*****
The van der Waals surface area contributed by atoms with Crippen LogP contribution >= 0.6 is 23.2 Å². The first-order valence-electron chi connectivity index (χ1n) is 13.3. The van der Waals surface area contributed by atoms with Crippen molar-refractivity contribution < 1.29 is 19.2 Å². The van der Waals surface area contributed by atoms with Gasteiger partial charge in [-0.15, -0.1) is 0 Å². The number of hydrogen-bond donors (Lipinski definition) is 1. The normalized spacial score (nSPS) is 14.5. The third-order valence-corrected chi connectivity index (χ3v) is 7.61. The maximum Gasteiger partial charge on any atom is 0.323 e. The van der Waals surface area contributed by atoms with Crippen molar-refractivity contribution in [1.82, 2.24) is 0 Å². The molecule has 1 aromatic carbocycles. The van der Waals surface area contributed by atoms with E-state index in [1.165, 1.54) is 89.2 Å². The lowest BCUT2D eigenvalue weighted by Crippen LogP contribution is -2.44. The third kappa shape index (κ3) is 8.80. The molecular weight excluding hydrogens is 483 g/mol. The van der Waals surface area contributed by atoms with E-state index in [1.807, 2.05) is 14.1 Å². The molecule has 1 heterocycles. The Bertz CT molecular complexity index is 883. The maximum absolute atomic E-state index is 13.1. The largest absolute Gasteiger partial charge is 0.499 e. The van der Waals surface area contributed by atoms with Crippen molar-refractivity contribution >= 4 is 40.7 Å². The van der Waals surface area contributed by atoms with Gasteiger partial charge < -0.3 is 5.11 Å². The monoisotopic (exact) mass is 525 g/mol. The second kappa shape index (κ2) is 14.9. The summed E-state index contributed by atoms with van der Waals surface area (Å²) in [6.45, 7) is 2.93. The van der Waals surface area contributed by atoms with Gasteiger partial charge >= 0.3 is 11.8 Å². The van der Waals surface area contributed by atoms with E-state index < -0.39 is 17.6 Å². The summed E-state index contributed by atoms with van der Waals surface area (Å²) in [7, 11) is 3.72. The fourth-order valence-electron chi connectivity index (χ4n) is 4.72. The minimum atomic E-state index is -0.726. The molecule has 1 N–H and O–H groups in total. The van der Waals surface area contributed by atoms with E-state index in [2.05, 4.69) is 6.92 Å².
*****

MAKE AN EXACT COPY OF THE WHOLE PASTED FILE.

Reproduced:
The van der Waals surface area contributed by atoms with Crippen LogP contribution >= 0.6 is 23.2 Å². The first-order valence-electron chi connectivity index (χ1n) is 13.3. The van der Waals surface area contributed by atoms with Crippen molar-refractivity contribution < 1.29 is 19.2 Å². The van der Waals surface area contributed by atoms with Gasteiger partial charge in [-0.15, -0.1) is 0 Å². The number of hydrogen-bond donors (Lipinski definition) is 1. The normalized spacial score (nSPS) is 14.5. The third-order valence-corrected chi connectivity index (χ3v) is 7.61. The maximum Gasteiger partial charge on any atom is 0.323 e. The van der Waals surface area contributed by atoms with Crippen molar-refractivity contribution in [1.82, 2.24) is 0 Å². The molecule has 1 aromatic carbocycles. The van der Waals surface area contributed by atoms with E-state index in [1.165, 1.54) is 89.2 Å². The lowest BCUT2D eigenvalue weighted by Crippen LogP contribution is -2.44. The third kappa shape index (κ3) is 8.80. The molecular weight excluding hydrogens is 483 g/mol. The van der Waals surface area contributed by atoms with E-state index in [1.807, 2.05) is 14.1 Å². The molecule has 1 heterocycles. The Bertz CT molecular complexity index is 883. The maximum absolute atomic E-state index is 13.1. The largest absolute Gasteiger partial charge is 0.499 e. The van der Waals surface area contributed by atoms with Crippen molar-refractivity contribution >= 4 is 40.7 Å². The van der Waals surface area contributed by atoms with Gasteiger partial charge < -0.3 is 5.11 Å². The monoisotopic (exact) mass is 525 g/mol. The second kappa shape index (κ2) is 14.9. The summed E-state index contributed by atoms with van der Waals surface area (Å²) in [6.45, 7) is 2.93. The van der Waals surface area contributed by atoms with Gasteiger partial charge >= 0.3 is 11.8 Å². The van der Waals surface area contributed by atoms with E-state index < -0.39 is 17.6 Å². The summed E-state index contributed by atoms with van der Waals surface area (Å²) in [7, 11) is 3.72. The fourth-order valence-electron chi connectivity index (χ4n) is 4.72. The minimum atomic E-state index is -0.726. The molecule has 1 N–H and O–H groups in total. The van der Waals surface area contributed by atoms with E-state index in [2.05, 4.69) is 6.92 Å².